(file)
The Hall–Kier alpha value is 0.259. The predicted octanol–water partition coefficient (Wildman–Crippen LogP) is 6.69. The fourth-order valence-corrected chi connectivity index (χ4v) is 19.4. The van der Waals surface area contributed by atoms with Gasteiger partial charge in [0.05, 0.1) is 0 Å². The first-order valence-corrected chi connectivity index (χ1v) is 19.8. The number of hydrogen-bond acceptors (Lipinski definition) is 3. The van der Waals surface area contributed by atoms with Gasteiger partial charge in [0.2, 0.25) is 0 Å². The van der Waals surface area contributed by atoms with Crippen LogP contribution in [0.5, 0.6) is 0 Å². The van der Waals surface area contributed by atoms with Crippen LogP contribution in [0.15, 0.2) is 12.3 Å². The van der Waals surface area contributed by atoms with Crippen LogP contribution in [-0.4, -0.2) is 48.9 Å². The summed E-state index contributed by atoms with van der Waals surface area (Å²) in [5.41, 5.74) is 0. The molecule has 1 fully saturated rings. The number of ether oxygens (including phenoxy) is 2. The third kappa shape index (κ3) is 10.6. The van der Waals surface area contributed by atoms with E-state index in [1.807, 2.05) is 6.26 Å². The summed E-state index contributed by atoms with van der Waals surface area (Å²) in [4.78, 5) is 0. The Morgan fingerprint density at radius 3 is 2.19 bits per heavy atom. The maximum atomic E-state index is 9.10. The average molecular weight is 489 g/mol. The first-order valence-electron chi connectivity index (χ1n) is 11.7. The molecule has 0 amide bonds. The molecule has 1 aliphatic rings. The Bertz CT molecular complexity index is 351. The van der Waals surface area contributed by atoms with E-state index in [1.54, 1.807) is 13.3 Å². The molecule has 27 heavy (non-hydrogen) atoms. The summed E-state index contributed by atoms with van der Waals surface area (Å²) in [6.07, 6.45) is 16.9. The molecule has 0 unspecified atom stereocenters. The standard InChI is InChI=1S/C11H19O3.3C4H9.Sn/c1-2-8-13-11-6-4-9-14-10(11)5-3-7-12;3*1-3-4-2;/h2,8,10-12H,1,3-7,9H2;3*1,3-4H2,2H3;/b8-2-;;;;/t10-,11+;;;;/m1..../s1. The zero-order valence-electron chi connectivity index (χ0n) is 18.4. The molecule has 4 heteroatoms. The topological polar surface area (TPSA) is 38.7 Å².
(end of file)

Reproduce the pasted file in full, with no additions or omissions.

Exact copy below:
The Hall–Kier alpha value is 0.259. The predicted octanol–water partition coefficient (Wildman–Crippen LogP) is 6.69. The fourth-order valence-corrected chi connectivity index (χ4v) is 19.4. The van der Waals surface area contributed by atoms with Gasteiger partial charge in [0.05, 0.1) is 0 Å². The first-order valence-corrected chi connectivity index (χ1v) is 19.8. The number of hydrogen-bond acceptors (Lipinski definition) is 3. The van der Waals surface area contributed by atoms with Gasteiger partial charge in [0.2, 0.25) is 0 Å². The van der Waals surface area contributed by atoms with Crippen LogP contribution in [0.5, 0.6) is 0 Å². The van der Waals surface area contributed by atoms with Crippen LogP contribution in [0.15, 0.2) is 12.3 Å². The van der Waals surface area contributed by atoms with Crippen LogP contribution in [-0.4, -0.2) is 48.9 Å². The summed E-state index contributed by atoms with van der Waals surface area (Å²) in [5.41, 5.74) is 0. The molecule has 1 fully saturated rings. The number of ether oxygens (including phenoxy) is 2. The third kappa shape index (κ3) is 10.6. The van der Waals surface area contributed by atoms with E-state index in [1.807, 2.05) is 6.26 Å². The summed E-state index contributed by atoms with van der Waals surface area (Å²) in [4.78, 5) is 0. The Morgan fingerprint density at radius 3 is 2.19 bits per heavy atom. The maximum atomic E-state index is 9.10. The average molecular weight is 489 g/mol. The first-order valence-electron chi connectivity index (χ1n) is 11.7. The molecule has 0 amide bonds. The molecule has 1 aliphatic rings. The Bertz CT molecular complexity index is 351. The van der Waals surface area contributed by atoms with E-state index in [1.54, 1.807) is 13.3 Å². The molecule has 27 heavy (non-hydrogen) atoms. The summed E-state index contributed by atoms with van der Waals surface area (Å²) in [6.07, 6.45) is 16.9. The molecule has 0 unspecified atom stereocenters. The standard InChI is InChI=1S/C11H19O3.3C4H9.Sn/c1-2-8-13-11-6-4-9-14-10(11)5-3-7-12;3*1-3-4-2;/h2,8,10-12H,1,3-7,9H2;3*1,3-4H2,2H3;/b8-2-;;;;/t10-,11+;;;;/m1..../s1. The zero-order valence-electron chi connectivity index (χ0n) is 18.4. The molecule has 4 heteroatoms. The topological polar surface area (TPSA) is 38.7 Å².